House Democrats Unveil Infrastructure Plan
A White House spokesman already dismissed the plan
On Jan. 29, 2020, House Democrats outlined a five-year, $760 billion plan to rebuild the nation’s highways, rail, airports and other infrastructure, hoping the issue gains traction with the Trump administration. The Democrats’ framework includes $329 billion for roads and bridges, $55 billion in railway investments, $30 billion in airport improvements and $86 billion for the expansion of broadband access for rural areas.
House Ways and Means Committee Chairman Richard Neal (D-MA) did not offer any proposals to pay for infrastructure investments, instead calling for bipartisan talks with the White House and the Republican-controlled Senate.
“I think it’s really important that we not volunteer a revenue stream until the administration reaches an agreement with us,” Neal said. “I think what we’re looking for here is an agreement that we can then take to the public between the two sides about how best to pay for it so there’s not one-upmanship.”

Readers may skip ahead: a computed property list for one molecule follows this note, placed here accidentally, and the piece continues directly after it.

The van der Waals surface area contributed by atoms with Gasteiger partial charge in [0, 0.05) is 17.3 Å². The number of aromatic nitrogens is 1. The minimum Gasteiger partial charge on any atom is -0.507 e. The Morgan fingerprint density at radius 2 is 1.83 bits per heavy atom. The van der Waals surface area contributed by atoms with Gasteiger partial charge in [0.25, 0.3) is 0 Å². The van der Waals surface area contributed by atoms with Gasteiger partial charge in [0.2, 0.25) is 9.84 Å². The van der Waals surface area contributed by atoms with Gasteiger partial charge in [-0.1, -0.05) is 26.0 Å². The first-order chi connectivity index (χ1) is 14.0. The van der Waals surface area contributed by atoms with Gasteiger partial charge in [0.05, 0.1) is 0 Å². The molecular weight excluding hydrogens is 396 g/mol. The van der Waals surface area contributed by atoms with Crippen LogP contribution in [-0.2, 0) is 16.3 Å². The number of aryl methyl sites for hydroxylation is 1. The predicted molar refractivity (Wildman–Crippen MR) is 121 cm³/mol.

House Democrats discussed a $2 trillion infrastructure plan with President Donald Trump last year but the negotiations over how to pay for that proposal broke down. Democratic leaders said this week that there should be a common interest on infrastructure, even in an election year.
“The president said throughout the campaign that’s something he wanted to do, so we hope to be joining with him in a unifying way, not a dividing way,” said Speaker Nancy Pelosi.
A White House spokesman already dismissed the House Democrats’ plan as a “Green New Deal 2.0” due to provisions in the plan to address climate change like increasing the availability of charging stations for electric vehicles and investing in zero-emission buses for public transit.
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